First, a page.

Cancer Chemotherapy, Theoretical Foundations of
173
1
Cancer Therapy
Cancer remains largely a clinically unmet
disease. Statistics tell us that cancer affects
one person in three, and in the Western
world, it is the cause of about a quarter of all
mortality. Worldwide, cancer is the second
largest cause of death, and the World
Health Organization estimates that by
2020, there will be 20 million new cancer
patients each year. Cancer is not a single
disease, as there are over 200 different
typesofdiseasesthatfallintothiscategory.
However, four cancers dominate, namely,
lung, breast, colon, and prostate, which
account for over half of all new cases.
Most current cancer therapies employ
one of three approaches, namely, surgery,
radiotherapy, or chemotherapy. Surgery
and
radiotherapy
are
frequently
used
to treat localized primary tumors, but
have limited application in disseminated
disease in which the tumor is not localized,
usually as a result of metastasis. Needless
to say, disseminated disease is the cause
of most cancer deaths. Current cancer
chemotherapy is dominated by treatments
that use cytotoxic agents or hormone-based
therapy, for example, in breast and prostate
cancer (Table 1).
Tab. 1
Examples of conventional cancer
chemotherapeutic agents.
Drug
Category
Methotrexate
Antimetabolite
Taxol
Spindle modulator
Cyclophosphamide
Alkylating agent
Cisplatin
Platinum-DNA
complexes
Doxorubicin
DNA intercalat-
ing/topoisomerase
inhibitor
Furthermore, while advances have been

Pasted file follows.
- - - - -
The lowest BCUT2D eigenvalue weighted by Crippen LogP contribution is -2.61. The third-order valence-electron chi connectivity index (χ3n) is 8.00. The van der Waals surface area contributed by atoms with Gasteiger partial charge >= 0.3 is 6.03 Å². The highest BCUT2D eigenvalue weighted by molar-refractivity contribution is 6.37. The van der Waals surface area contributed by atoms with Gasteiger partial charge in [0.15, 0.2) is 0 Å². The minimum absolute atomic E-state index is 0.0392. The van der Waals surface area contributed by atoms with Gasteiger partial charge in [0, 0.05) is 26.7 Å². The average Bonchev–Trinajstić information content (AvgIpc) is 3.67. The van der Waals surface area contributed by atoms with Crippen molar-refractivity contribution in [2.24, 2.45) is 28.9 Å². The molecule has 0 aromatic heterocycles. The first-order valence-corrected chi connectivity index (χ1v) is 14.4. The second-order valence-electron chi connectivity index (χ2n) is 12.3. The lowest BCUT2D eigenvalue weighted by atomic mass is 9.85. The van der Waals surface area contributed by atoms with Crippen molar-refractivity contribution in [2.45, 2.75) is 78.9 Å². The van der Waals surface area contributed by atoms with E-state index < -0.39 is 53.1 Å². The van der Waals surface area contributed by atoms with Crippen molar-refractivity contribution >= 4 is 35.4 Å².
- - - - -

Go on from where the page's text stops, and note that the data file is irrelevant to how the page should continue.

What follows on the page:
made in all three approaches to treat-
ment,
the
impact
on
mortality
rates
has been modest. As an example, lung
cancer,
the
leading
cause
of
cancer
death worldwide, has a ±ve-year survival
rate of only 5%, which hardly differs
from the survival that prevailed 30 years
ago
(www.cancerresearchuk.org).
How-
ever, there are some notable improve-
ments. Cures are achievable in certain
childhood leukemias and testicular cancer,
although of the six most common can-
cers, only breast cancer has a survival rate
greater than 50%. Overall, conventional
chemotherapy is relatively ineffective in
many cancers.
This situation reflects the mechanism
of action of most current cancer therapy
regimes, which are dominated by cyto-
toxic chemotherapies (Table 1). In general,
these chemotherapies target mechanisms
employed by most dividing cells, rather
than speci±c genetic abnormalities associ-
ated with tumor cells. Because of this, their
normal healthy counterparts are affected
almost as severely as the tumor cells, lead-
ing to the highly debilitating side effects
seen with many therapies, such as myelo-
suppression, hair loss, and gastrointestinal
toxicity. This problem, combined with the
poor quality of life and diminishing effec-
tiveness in the patient (usually because of
the emergence of drug resistance), means
that many late stage cancer treatments pro-
vide minimal survival advantage.
2
The New Era of Mechanism-based Drug
Design
Because of the limited therapeutic value
of many current treatments, major ef-
forts are being applied toward identi-
fying new cancer therapies that target
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